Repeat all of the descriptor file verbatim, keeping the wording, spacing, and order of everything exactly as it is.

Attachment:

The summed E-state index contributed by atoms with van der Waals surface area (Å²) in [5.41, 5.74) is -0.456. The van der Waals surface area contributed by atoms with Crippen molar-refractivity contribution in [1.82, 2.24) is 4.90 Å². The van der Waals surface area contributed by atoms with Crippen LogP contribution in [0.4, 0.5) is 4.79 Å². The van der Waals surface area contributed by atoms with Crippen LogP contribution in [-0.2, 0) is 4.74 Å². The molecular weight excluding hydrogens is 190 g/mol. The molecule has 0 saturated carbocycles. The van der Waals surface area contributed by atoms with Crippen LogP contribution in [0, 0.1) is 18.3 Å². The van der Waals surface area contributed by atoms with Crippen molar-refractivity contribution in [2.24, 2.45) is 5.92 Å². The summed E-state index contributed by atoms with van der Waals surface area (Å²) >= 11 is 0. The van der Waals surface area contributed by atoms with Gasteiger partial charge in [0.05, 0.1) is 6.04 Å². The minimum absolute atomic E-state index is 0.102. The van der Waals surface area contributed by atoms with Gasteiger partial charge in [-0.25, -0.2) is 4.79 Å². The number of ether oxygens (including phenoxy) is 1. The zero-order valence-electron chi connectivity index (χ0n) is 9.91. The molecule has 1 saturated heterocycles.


The summed E-state index contributed by atoms with van der Waals surface area (Å²) in [5.41, 5.74) is -0.456. The van der Waals surface area contributed by atoms with Crippen molar-refractivity contribution in [1.82, 2.24) is 4.90 Å². The van der Waals surface area contributed by atoms with Crippen LogP contribution in [0.4, 0.5) is 4.79 Å². The van der Waals surface area contributed by atoms with Crippen LogP contribution in [-0.2, 0) is 4.74 Å². The molecular weight excluding hydrogens is 190 g/mol. The molecule has 0 saturated carbocycles. The van der Waals surface area contributed by atoms with Crippen LogP contribution in [0, 0.1) is 18.3 Å². The van der Waals surface area contributed by atoms with Crippen molar-refractivity contribution in [2.24, 2.45) is 5.92 Å². The summed E-state index contributed by atoms with van der Waals surface area (Å²) >= 11 is 0. The van der Waals surface area contributed by atoms with Gasteiger partial charge in [0.05, 0.1) is 6.04 Å². The minimum absolute atomic E-state index is 0.102. The van der Waals surface area contributed by atoms with Gasteiger partial charge in [-0.25, -0.2) is 4.79 Å². The number of ether oxygens (including phenoxy) is 1. The zero-order valence-electron chi connectivity index (χ0n) is 9.91. The molecule has 1 saturated heterocycles.